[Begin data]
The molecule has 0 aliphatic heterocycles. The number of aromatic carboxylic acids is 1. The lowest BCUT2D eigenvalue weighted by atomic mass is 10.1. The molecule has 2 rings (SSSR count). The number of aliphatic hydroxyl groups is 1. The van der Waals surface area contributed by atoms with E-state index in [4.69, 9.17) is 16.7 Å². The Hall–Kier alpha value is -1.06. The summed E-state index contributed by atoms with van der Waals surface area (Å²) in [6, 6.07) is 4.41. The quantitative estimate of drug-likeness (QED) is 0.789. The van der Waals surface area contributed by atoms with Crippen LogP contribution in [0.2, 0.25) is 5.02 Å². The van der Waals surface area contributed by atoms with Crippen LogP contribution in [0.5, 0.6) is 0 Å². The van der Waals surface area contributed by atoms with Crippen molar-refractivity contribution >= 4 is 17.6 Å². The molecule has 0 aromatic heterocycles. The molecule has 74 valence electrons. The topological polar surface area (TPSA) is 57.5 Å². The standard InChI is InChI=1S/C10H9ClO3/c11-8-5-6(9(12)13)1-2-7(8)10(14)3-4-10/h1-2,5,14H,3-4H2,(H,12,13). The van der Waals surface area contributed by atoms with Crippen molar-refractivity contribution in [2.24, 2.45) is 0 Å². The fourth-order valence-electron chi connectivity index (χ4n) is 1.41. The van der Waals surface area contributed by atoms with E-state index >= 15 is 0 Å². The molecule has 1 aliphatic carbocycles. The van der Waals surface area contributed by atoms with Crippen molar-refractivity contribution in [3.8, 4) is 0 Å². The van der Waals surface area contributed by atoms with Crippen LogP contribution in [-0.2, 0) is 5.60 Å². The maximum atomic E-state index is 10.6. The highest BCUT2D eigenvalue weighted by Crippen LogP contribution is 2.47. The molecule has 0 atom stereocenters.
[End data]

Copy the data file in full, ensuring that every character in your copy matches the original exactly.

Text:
The molecule has 0 aliphatic heterocycles. The number of aromatic carboxylic acids is 1. The lowest BCUT2D eigenvalue weighted by atomic mass is 10.1. The molecule has 2 rings (SSSR count). The number of aliphatic hydroxyl groups is 1. The van der Waals surface area contributed by atoms with E-state index in [4.69, 9.17) is 16.7 Å². The Hall–Kier alpha value is -1.06. The summed E-state index contributed by atoms with van der Waals surface area (Å²) in [6, 6.07) is 4.41. The quantitative estimate of drug-likeness (QED) is 0.789. The van der Waals surface area contributed by atoms with Crippen LogP contribution in [0.2, 0.25) is 5.02 Å². The van der Waals surface area contributed by atoms with Crippen LogP contribution in [0.5, 0.6) is 0 Å². The van der Waals surface area contributed by atoms with Crippen molar-refractivity contribution >= 4 is 17.6 Å². The molecule has 0 aromatic heterocycles. The molecule has 74 valence electrons. The topological polar surface area (TPSA) is 57.5 Å². The standard InChI is InChI=1S/C10H9ClO3/c11-8-5-6(9(12)13)1-2-7(8)10(14)3-4-10/h1-2,5,14H,3-4H2,(H,12,13). The van der Waals surface area contributed by atoms with Crippen molar-refractivity contribution in [2.24, 2.45) is 0 Å². The fourth-order valence-electron chi connectivity index (χ4n) is 1.41. The van der Waals surface area contributed by atoms with E-state index >= 15 is 0 Å². The molecule has 1 aliphatic carbocycles. The van der Waals surface area contributed by atoms with Crippen molar-refractivity contribution in [3.8, 4) is 0 Å². The van der Waals surface area contributed by atoms with Crippen LogP contribution in [-0.2, 0) is 5.60 Å². The maximum atomic E-state index is 10.6. The highest BCUT2D eigenvalue weighted by Crippen LogP contribution is 2.47. The molecule has 0 atom stereocenters.